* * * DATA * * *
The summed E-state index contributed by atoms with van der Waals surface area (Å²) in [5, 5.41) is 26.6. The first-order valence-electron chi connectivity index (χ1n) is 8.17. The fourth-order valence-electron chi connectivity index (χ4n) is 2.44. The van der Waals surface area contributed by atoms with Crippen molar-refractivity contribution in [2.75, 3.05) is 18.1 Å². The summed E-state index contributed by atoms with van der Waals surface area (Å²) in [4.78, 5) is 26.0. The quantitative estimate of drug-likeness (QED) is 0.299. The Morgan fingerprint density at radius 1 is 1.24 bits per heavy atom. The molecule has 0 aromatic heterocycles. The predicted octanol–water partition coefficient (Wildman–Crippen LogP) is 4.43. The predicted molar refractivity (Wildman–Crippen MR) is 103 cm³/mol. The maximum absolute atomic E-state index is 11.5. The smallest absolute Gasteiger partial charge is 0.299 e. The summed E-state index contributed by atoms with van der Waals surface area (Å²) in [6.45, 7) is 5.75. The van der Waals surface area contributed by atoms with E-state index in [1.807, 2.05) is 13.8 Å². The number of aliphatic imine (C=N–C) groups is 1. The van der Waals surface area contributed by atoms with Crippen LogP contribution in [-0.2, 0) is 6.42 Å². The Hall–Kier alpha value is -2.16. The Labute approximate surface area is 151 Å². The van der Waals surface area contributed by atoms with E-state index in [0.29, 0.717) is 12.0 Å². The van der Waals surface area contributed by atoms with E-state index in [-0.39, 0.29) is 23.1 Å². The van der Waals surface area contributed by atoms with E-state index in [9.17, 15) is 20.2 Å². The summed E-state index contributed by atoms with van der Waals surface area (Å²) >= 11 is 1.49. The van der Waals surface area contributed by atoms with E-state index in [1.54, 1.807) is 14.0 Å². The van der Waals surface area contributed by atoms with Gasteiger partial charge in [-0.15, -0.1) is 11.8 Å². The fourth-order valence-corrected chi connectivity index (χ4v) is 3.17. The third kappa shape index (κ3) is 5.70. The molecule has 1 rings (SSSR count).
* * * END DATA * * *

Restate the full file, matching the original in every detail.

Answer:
The summed E-state index contributed by atoms with van der Waals surface area (Å²) in [5, 5.41) is 26.6. The first-order valence-electron chi connectivity index (χ1n) is 8.17. The fourth-order valence-electron chi connectivity index (χ4n) is 2.44. The van der Waals surface area contributed by atoms with Crippen molar-refractivity contribution in [2.75, 3.05) is 18.1 Å². The summed E-state index contributed by atoms with van der Waals surface area (Å²) in [4.78, 5) is 26.0. The quantitative estimate of drug-likeness (QED) is 0.299. The Morgan fingerprint density at radius 1 is 1.24 bits per heavy atom. The molecule has 0 aromatic heterocycles. The predicted octanol–water partition coefficient (Wildman–Crippen LogP) is 4.43. The predicted molar refractivity (Wildman–Crippen MR) is 103 cm³/mol. The maximum absolute atomic E-state index is 11.5. The smallest absolute Gasteiger partial charge is 0.299 e. The summed E-state index contributed by atoms with van der Waals surface area (Å²) in [6.45, 7) is 5.75. The van der Waals surface area contributed by atoms with E-state index in [1.807, 2.05) is 13.8 Å². The number of aliphatic imine (C=N–C) groups is 1. The van der Waals surface area contributed by atoms with Crippen LogP contribution in [-0.2, 0) is 6.42 Å². The Hall–Kier alpha value is -2.16. The Labute approximate surface area is 151 Å². The van der Waals surface area contributed by atoms with E-state index in [0.29, 0.717) is 12.0 Å². The van der Waals surface area contributed by atoms with E-state index in [-0.39, 0.29) is 23.1 Å². The van der Waals surface area contributed by atoms with E-state index in [9.17, 15) is 20.2 Å². The summed E-state index contributed by atoms with van der Waals surface area (Å²) >= 11 is 1.49. The van der Waals surface area contributed by atoms with E-state index in [1.54, 1.807) is 14.0 Å². The van der Waals surface area contributed by atoms with Gasteiger partial charge in [-0.15, -0.1) is 11.8 Å². The fourth-order valence-corrected chi connectivity index (χ4v) is 3.17. The third kappa shape index (κ3) is 5.70. The molecule has 1 rings (SSSR count).